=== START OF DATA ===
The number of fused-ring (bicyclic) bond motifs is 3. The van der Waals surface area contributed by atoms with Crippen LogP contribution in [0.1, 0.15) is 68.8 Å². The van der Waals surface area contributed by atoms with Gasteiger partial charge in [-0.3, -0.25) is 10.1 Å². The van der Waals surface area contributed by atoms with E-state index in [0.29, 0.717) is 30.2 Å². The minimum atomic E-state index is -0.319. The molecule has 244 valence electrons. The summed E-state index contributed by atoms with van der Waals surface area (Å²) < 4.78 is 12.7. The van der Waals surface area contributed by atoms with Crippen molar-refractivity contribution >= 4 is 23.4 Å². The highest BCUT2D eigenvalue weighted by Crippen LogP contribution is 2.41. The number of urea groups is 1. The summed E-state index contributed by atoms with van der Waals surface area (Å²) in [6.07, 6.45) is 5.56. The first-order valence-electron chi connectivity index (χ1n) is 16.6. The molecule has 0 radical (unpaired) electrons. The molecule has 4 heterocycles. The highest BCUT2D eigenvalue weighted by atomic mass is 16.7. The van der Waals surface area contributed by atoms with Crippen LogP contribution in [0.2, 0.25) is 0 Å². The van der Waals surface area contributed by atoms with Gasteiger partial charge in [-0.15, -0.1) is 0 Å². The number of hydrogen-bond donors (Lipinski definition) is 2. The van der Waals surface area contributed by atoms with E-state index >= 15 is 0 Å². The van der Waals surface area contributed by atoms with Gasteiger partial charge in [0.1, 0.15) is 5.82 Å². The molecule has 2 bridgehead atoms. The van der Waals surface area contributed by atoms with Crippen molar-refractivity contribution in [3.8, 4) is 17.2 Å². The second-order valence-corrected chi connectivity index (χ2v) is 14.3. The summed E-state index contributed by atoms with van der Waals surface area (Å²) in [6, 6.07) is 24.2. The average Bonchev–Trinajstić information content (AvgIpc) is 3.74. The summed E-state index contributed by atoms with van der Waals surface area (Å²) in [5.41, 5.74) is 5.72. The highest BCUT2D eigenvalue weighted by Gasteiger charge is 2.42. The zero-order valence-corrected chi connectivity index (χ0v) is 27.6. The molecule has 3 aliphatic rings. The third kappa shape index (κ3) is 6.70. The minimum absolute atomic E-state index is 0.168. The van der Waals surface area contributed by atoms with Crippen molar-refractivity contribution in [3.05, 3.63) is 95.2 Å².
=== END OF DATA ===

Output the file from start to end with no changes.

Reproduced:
The number of fused-ring (bicyclic) bond motifs is 3. The van der Waals surface area contributed by atoms with Crippen LogP contribution in [0.1, 0.15) is 68.8 Å². The van der Waals surface area contributed by atoms with Gasteiger partial charge in [-0.3, -0.25) is 10.1 Å². The van der Waals surface area contributed by atoms with E-state index in [0.29, 0.717) is 30.2 Å². The minimum atomic E-state index is -0.319. The molecule has 244 valence electrons. The summed E-state index contributed by atoms with van der Waals surface area (Å²) < 4.78 is 12.7. The van der Waals surface area contributed by atoms with Crippen molar-refractivity contribution >= 4 is 23.4 Å². The highest BCUT2D eigenvalue weighted by Crippen LogP contribution is 2.41. The number of urea groups is 1. The summed E-state index contributed by atoms with van der Waals surface area (Å²) in [6.07, 6.45) is 5.56. The first-order valence-electron chi connectivity index (χ1n) is 16.6. The molecule has 0 radical (unpaired) electrons. The molecule has 4 heterocycles. The highest BCUT2D eigenvalue weighted by atomic mass is 16.7. The van der Waals surface area contributed by atoms with Crippen LogP contribution in [0.2, 0.25) is 0 Å². The van der Waals surface area contributed by atoms with Gasteiger partial charge in [-0.15, -0.1) is 0 Å². The number of hydrogen-bond donors (Lipinski definition) is 2. The van der Waals surface area contributed by atoms with E-state index >= 15 is 0 Å². The van der Waals surface area contributed by atoms with Gasteiger partial charge in [0.1, 0.15) is 5.82 Å². The molecule has 2 bridgehead atoms. The van der Waals surface area contributed by atoms with Crippen molar-refractivity contribution in [3.8, 4) is 17.2 Å². The second-order valence-corrected chi connectivity index (χ2v) is 14.3. The summed E-state index contributed by atoms with van der Waals surface area (Å²) in [6, 6.07) is 24.2. The average Bonchev–Trinajstić information content (AvgIpc) is 3.74. The summed E-state index contributed by atoms with van der Waals surface area (Å²) in [5.41, 5.74) is 5.72. The highest BCUT2D eigenvalue weighted by Gasteiger charge is 2.42. The zero-order valence-corrected chi connectivity index (χ0v) is 27.6. The molecule has 3 aliphatic rings. The third kappa shape index (κ3) is 6.70. The minimum absolute atomic E-state index is 0.168. The van der Waals surface area contributed by atoms with Crippen molar-refractivity contribution in [3.05, 3.63) is 95.2 Å².